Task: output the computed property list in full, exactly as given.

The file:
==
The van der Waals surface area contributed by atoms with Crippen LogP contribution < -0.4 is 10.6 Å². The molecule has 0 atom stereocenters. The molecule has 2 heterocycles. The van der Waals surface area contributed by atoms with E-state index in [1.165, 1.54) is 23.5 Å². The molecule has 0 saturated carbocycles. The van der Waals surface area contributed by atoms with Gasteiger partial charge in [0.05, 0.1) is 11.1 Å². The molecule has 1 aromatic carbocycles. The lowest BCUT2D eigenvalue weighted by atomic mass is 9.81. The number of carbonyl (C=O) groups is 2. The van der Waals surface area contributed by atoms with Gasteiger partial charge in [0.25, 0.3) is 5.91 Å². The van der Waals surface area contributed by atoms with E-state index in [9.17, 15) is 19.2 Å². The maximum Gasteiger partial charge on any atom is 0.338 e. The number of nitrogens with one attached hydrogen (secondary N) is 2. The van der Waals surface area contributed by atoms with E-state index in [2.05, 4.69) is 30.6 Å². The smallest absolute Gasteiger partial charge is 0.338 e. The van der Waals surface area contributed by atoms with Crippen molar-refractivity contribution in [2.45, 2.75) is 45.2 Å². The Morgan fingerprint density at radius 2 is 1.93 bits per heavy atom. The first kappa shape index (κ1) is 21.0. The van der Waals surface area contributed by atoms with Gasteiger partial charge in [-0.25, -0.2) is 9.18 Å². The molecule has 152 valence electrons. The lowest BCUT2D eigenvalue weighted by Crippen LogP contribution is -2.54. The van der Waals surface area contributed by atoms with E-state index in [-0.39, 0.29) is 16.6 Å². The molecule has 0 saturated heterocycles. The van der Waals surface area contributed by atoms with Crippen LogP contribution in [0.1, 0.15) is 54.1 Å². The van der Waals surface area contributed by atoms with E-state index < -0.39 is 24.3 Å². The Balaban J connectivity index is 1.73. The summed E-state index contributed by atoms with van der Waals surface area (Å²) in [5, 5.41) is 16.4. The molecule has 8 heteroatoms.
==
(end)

The van der Waals surface area contributed by atoms with Crippen LogP contribution < -0.4 is 10.6 Å². The molecule has 0 atom stereocenters. The molecule has 2 heterocycles. The van der Waals surface area contributed by atoms with E-state index in [1.165, 1.54) is 23.5 Å². The molecule has 0 saturated carbocycles. The van der Waals surface area contributed by atoms with Gasteiger partial charge in [0.05, 0.1) is 11.1 Å². The molecule has 1 aromatic carbocycles. The lowest BCUT2D eigenvalue weighted by atomic mass is 9.81. The number of carbonyl (C=O) groups is 2. The van der Waals surface area contributed by atoms with Gasteiger partial charge in [0.25, 0.3) is 5.91 Å². The van der Waals surface area contributed by atoms with E-state index in [9.17, 15) is 19.2 Å². The maximum Gasteiger partial charge on any atom is 0.338 e. The number of nitrogens with one attached hydrogen (secondary N) is 2. The van der Waals surface area contributed by atoms with E-state index in [2.05, 4.69) is 30.6 Å². The smallest absolute Gasteiger partial charge is 0.338 e. The van der Waals surface area contributed by atoms with Crippen molar-refractivity contribution in [2.45, 2.75) is 45.2 Å². The Morgan fingerprint density at radius 2 is 1.93 bits per heavy atom. The first kappa shape index (κ1) is 21.0. The van der Waals surface area contributed by atoms with Gasteiger partial charge in [-0.25, -0.2) is 9.18 Å². The molecule has 152 valence electrons. The lowest BCUT2D eigenvalue weighted by Crippen LogP contribution is -2.54. The van der Waals surface area contributed by atoms with E-state index in [-0.39, 0.29) is 16.6 Å². The molecule has 0 saturated heterocycles. The van der Waals surface area contributed by atoms with Crippen LogP contribution in [0.1, 0.15) is 54.1 Å². The van der Waals surface area contributed by atoms with E-state index < -0.39 is 24.3 Å². The Balaban J connectivity index is 1.73. The summed E-state index contributed by atoms with van der Waals surface area (Å²) in [5, 5.41) is 16.4. The molecule has 8 heteroatoms.